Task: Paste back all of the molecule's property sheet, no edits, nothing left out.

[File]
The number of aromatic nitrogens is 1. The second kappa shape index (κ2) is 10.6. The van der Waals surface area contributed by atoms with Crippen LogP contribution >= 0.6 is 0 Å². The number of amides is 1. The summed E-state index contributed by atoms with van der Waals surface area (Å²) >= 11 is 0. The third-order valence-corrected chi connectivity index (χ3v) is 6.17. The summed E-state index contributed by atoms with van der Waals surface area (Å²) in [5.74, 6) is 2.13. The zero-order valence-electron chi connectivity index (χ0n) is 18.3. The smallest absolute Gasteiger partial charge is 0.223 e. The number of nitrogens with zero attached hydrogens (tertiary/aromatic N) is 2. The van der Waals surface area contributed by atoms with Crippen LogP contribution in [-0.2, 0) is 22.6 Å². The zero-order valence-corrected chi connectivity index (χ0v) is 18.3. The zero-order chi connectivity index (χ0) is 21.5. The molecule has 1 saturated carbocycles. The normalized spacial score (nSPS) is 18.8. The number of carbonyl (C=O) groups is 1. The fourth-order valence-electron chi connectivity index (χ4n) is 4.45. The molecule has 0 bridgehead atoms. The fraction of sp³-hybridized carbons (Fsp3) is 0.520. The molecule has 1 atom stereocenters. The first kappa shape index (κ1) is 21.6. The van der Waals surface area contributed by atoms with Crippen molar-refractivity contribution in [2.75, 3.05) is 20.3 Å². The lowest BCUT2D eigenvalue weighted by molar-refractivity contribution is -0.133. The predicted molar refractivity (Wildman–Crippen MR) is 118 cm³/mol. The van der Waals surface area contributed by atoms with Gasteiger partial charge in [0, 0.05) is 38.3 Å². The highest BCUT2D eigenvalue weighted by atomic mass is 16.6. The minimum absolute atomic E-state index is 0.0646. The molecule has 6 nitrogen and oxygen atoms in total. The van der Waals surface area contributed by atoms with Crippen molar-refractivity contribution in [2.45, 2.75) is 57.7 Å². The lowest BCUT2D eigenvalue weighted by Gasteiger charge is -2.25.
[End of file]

The number of aromatic nitrogens is 1. The second kappa shape index (κ2) is 10.6. The van der Waals surface area contributed by atoms with Crippen LogP contribution >= 0.6 is 0 Å². The number of amides is 1. The summed E-state index contributed by atoms with van der Waals surface area (Å²) >= 11 is 0. The third-order valence-corrected chi connectivity index (χ3v) is 6.17. The summed E-state index contributed by atoms with van der Waals surface area (Å²) in [5.74, 6) is 2.13. The zero-order valence-electron chi connectivity index (χ0n) is 18.3. The smallest absolute Gasteiger partial charge is 0.223 e. The number of nitrogens with zero attached hydrogens (tertiary/aromatic N) is 2. The van der Waals surface area contributed by atoms with Crippen LogP contribution in [-0.2, 0) is 22.6 Å². The zero-order valence-corrected chi connectivity index (χ0v) is 18.3. The zero-order chi connectivity index (χ0) is 21.5. The molecule has 1 saturated carbocycles. The normalized spacial score (nSPS) is 18.8. The number of carbonyl (C=O) groups is 1. The fourth-order valence-electron chi connectivity index (χ4n) is 4.45. The molecule has 0 bridgehead atoms. The fraction of sp³-hybridized carbons (Fsp3) is 0.520. The molecule has 1 atom stereocenters. The first kappa shape index (κ1) is 21.6. The van der Waals surface area contributed by atoms with Crippen molar-refractivity contribution in [2.75, 3.05) is 20.3 Å². The lowest BCUT2D eigenvalue weighted by molar-refractivity contribution is -0.133. The predicted molar refractivity (Wildman–Crippen MR) is 118 cm³/mol. The van der Waals surface area contributed by atoms with Gasteiger partial charge in [0, 0.05) is 38.3 Å². The highest BCUT2D eigenvalue weighted by atomic mass is 16.6. The minimum absolute atomic E-state index is 0.0646. The molecule has 6 nitrogen and oxygen atoms in total. The van der Waals surface area contributed by atoms with Crippen molar-refractivity contribution in [2.45, 2.75) is 57.7 Å². The lowest BCUT2D eigenvalue weighted by Gasteiger charge is -2.25.